Boris Johnson admitted to attending a Downing Street Lawn gathering during the first shutdown and apologized to the nation, arguing it was a work event and “technically” did not violate the rules.
Labor leader Keir Starmer rejected Johnson’s version of events and called for the prime minister’s resignation. “The only question is: will the British public kick him out, will his party kick him out, or will he do the decent thing and resign?” Starmer said.
Starmer criticized Johnson as “a man without shame” and someone the public believed to be a liar, saying the prime minister was trying to shirk his responsibility.
In a highly anticipated and carefully worded statement just before the prime minister’s questions, Johnson acknowledged the massive public anger after an email surfaced inviting some 100 No. 10 employees to a socially distanced “bring your own drink” event. “on May 20, 2020 to enjoy the sunny weather. .
“Mr. President, I want to apologize,” he told a packed House of Commons. “I know that millions of people across this country have made extraordinary sacrifices in the last 18 months. I know the anguish they have gone through, without being able to mourn their family members, without being able to live their life as they want or do the things they love ”.
He said: “I know the anger they feel with me and with the government that I lead, when they think that in Downing Street, the rules were not being followed properly by the people who make them.”
Johnson said that on the night in question he joined the event for about 25 minutes from around 6 p.m. and said that since Garden # 10 was used as “an office extension” in the middle of closing, he believed it was a work event.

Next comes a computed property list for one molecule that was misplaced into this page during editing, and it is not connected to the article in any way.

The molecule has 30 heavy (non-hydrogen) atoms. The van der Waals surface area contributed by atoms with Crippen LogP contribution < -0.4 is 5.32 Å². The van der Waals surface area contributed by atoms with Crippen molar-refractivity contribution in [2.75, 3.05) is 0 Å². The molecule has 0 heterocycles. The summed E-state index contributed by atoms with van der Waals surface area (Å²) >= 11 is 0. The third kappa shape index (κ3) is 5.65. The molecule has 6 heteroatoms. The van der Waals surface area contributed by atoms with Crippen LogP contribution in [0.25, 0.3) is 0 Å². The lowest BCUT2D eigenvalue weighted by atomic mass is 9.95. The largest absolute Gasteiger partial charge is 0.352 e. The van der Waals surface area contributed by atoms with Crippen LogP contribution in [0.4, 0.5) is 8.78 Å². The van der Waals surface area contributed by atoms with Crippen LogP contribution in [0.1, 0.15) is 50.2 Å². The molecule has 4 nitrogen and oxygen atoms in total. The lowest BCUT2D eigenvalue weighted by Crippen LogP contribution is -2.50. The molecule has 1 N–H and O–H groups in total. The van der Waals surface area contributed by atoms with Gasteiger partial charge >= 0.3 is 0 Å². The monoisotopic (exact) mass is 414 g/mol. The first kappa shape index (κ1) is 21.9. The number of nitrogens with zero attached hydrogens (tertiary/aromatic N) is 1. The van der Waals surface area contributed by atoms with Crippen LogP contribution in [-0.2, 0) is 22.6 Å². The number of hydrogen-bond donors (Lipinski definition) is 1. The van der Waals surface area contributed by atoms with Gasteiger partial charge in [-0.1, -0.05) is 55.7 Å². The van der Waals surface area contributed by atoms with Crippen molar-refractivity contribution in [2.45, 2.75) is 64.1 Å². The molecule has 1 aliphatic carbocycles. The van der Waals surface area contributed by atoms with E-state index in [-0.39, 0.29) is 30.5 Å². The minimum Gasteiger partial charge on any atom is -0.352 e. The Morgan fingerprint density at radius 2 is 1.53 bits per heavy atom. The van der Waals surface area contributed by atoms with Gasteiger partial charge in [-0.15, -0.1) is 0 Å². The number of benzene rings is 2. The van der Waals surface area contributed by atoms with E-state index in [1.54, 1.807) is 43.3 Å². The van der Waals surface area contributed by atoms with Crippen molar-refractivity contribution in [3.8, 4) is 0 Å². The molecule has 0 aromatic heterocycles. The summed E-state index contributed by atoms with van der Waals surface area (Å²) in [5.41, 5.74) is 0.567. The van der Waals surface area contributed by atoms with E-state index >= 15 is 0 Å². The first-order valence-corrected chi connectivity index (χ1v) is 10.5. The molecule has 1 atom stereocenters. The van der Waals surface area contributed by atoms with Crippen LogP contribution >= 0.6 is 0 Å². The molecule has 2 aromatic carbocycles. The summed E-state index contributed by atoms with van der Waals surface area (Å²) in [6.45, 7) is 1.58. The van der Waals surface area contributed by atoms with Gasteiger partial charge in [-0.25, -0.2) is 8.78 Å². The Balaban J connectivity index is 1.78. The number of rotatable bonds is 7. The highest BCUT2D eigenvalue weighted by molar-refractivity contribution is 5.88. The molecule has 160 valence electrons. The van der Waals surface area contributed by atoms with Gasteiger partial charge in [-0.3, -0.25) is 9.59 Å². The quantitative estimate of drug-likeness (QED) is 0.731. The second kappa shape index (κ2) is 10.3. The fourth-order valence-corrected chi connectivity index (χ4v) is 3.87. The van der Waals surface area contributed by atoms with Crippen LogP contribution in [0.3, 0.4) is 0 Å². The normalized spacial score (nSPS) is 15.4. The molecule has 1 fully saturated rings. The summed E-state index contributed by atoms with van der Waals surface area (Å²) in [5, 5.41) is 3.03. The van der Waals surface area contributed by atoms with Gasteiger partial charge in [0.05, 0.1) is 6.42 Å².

“In hindsight, it should have sent everyone back inside,” Johnson added, while arguing that the event “technically could be said to be within the guidance” of the time.
Johnson said he accepted that many would disagree, adding: “To them, and to this house, I offer my sincere apologies.”
Johnson said it was important that Sue Gray, the senior official investigating the meeting and a series of other events that allegedly violated the blockade at No. 10 and elsewhere in government, be able to complete her report.
In the exchanges that followed the statement, Starmer ridiculed Johnson’s version of events, calling it “the pathetic spectacle of a man who has run out of his way.”
Starmer said that Johnson’s defense, “who did not realize he was at a party, is so ridiculous that it is actually offensive to the British public.” Starmer added: “He was finally forced to admit what everyone knew, that when the whole country was closed, he was throwing alcoholic parties in Downing Street. Now are you going to do the decent thing and quit? “
Accusing Johnson of “disparaging the British public,” Starmer asked why he did not resign for breaking or flouting the rules when others, such as former health secretary Matt Hancock and former No. 10 press secretary Allegra Stratton, had.
Attending the event was a clear violation of lockdown rules, Starmer said, adding that by assuring the House of Commons that he was not aware of such things, Johnson had violated ministerial code, seen as a reason to resign.
Johnson pretended to be “sick and angry” when evidence of the parties emerged, Starmer said, adding: “Now it turns out that he was at the parties all the time. Can’t the prime minister see why the British public thinks he is blatantly lying?
In response to the bombing, Johnson avoided his usual combative style in PMQs to apologize repeatedly, saying, “I accept that we should have done things differently that night.”
But he also urged Starmer to await Gray’s consultation and used his final answer to talk about his government’s track record in fighting COVID.
George is Digismak’s reported cum editor with 13 years of experience in Journalism